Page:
What are Articles of Incorporation Georgia?

What are Articles of Incorporation Georgia?

Articles of incorporation for professional corporations include the same information required of profit corporations, and must also include the following information: 1. State the purpose of the corporation is to practice one of the professions listed in the Georgia Professional Corporation Act; and 2.

How do I get a copy of my Articles of Incorporation in Georgia?

Any company registered in Georgia can order certified copies of its official formation documents from the Georgia Secretary of State. Processing time is typically 5 business days plus mailing time.

What elements must be included in the articles of incorporation filed with the state of Georgia?

According to the Official Code of Georgia Annotated ยง 14-2-202, the Articles of Incorporation must include the following information:

  • The name of the corporation.
  • The number of shares the corporation is authorized to issue.
  • The street address, including the county, and the name of the corporation’s registered agent.

How much does it cost to get incorporated in Georgia?

How much does it cost to form a corporation in Georgia? You can register your business name with the Georgia Secretary of State Corporations Division for $25. To file your Articles of Incorporation, the Georgia Secretary of State Corporations Division charges a $100 fee online or $110 by mail or hand-delivery.

Do you have to file Articles of Organization for an LLC in Georgia?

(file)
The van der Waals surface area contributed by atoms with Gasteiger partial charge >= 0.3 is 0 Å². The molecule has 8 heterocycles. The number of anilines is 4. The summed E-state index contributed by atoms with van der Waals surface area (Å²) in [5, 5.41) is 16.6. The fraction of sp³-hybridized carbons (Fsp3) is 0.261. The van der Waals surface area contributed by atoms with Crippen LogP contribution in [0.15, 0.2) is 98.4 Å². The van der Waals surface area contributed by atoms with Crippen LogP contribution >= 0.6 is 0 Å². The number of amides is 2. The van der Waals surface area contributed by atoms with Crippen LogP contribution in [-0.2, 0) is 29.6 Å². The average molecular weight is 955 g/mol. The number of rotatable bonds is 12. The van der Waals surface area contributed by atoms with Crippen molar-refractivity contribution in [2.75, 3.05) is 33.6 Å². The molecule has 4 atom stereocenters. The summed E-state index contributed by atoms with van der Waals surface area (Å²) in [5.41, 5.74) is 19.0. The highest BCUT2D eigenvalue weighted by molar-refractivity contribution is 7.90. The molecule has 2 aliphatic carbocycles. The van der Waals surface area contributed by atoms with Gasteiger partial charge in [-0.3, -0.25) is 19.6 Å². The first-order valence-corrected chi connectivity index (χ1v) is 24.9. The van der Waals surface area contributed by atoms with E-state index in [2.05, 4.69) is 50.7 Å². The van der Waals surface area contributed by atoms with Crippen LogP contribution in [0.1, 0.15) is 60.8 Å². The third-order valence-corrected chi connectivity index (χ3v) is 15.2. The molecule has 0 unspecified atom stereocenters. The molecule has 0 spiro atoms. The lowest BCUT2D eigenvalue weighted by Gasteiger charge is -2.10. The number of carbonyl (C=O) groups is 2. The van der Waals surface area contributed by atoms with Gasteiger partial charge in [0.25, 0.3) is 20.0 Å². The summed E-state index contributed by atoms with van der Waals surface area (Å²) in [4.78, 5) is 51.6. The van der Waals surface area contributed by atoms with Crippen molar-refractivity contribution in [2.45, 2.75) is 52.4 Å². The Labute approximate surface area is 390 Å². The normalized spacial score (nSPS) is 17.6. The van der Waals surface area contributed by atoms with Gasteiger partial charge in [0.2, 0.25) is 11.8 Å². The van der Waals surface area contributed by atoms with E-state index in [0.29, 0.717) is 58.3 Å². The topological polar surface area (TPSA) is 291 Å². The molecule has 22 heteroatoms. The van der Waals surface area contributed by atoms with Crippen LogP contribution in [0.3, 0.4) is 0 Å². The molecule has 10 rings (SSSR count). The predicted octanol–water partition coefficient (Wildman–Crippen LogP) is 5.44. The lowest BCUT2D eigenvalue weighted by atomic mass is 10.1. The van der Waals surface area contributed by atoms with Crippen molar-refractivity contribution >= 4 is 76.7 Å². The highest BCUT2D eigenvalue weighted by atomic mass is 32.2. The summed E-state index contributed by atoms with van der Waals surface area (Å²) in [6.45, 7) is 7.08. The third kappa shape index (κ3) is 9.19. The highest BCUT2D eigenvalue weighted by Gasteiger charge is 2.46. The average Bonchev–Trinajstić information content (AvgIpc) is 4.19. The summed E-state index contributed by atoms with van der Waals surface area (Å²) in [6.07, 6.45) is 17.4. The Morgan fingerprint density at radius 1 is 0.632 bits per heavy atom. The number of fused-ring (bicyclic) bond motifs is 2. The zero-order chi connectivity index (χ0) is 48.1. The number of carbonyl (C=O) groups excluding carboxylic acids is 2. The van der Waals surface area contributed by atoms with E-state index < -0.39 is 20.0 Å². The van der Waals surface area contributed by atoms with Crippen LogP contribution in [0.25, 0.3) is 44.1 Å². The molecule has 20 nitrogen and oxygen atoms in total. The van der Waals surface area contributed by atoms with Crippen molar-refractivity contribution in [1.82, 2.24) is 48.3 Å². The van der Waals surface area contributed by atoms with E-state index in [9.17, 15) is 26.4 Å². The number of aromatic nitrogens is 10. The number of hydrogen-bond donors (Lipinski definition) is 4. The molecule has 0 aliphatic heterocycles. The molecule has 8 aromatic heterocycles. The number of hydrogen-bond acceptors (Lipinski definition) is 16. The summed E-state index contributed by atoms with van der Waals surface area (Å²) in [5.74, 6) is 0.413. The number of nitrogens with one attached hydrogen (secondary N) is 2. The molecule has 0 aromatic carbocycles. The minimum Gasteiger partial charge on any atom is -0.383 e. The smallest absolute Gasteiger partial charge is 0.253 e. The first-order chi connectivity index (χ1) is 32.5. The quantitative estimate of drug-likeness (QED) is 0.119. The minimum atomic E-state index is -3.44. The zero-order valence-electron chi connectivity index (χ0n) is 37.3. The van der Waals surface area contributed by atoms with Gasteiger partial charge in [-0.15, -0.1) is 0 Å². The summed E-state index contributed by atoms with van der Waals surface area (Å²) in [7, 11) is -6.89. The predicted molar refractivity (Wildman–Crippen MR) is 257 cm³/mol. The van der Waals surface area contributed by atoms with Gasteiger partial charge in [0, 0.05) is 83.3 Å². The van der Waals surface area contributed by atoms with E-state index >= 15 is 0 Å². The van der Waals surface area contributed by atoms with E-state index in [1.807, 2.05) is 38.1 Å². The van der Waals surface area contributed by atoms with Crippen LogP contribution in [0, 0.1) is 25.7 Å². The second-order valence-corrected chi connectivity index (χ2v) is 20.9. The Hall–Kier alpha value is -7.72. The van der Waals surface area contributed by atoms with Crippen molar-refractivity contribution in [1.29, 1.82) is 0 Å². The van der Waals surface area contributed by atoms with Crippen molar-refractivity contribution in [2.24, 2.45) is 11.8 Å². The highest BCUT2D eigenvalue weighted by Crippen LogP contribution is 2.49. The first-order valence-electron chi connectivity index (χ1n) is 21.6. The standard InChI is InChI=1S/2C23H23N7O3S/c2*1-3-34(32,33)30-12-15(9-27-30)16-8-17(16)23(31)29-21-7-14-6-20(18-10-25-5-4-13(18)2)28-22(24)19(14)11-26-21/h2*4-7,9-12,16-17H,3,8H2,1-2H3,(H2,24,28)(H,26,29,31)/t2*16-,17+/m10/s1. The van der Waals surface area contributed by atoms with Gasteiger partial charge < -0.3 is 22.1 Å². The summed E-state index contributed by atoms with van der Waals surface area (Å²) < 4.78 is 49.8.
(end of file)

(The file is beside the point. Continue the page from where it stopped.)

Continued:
Starting an LLC in Georgia is Easy. LLC Georgia – To start a Georgia LLC, you’ll need to file Form CD 030 – Articles of Organization with the Georgia Corporations Division, which costs $100. You can apply online or by mail.

Can I be my own Registered Agent?

You can act as your own Registered Agent for a corporation or LLC as long as you have a physical street address in the state where your corporation or LLC is formed. The actual corporation or LLC being formed, however, cannot name itself as its own Registered Agent.

How do I write Articles of Incorporation?

You must be able to provide the following to file your Articles of Incorporation:

  1. Corporation name and mailing address.
  2. Registered agent name and address.
  3. Duration of incorporation.
  4. Nature of the business.
  5. Number of shares and type issued.
  6. Powers of Incorporation designations.
  7. Signature and date lines.

What are the contents in the Articles of Incorporation?

The main components of the Articles of Incorporation include the name of the corporation, type of corporate structure, registered agent, number of authorized shares, and names and signatures of the owners of the corporation.

How do I incorporate my business in Georgia?

How to Form a Corporation in Georgia

  1. Choose a Corporate Name.
  2. Prepare and File Articles of Incorporation.
  3. Appoint a Registered Agent.
  4. Prepare Corporate Bylaws.
  5. Appoint Directors and Hold Board Meeting.
  6. Issue Stock.
  7. File Annual Registration.
  8. Obtain an EIN.

How much is a small business license in GA?

2) Business License Registration A buying service license is valid for one year and costs $50. The license must be renewed on an annual basis. You can learn about how to register for a business license or service license and download an application by visiting www.georgia.gov. .

How long does it take to get incorporated in Georgia?

Processing Time: 15 business days; Processing in 2 business days costs an additional $100. Processing in the same business day (if submitted before noon on a weekday) costs an additional $250. Processing in one hour costs an additional $1,000. Draft your own Articles of Incorporation.

Do I need an operating agreement for my LLC in Georgia?

Georgia does not require LLCs to have operating agreements, but it is highly advisable to have one. An operating agreement will help protect your limited liability status, prevent financial and managerial misunderstandings, and ensure that you decide on the rules governing your business instead of state law by default.

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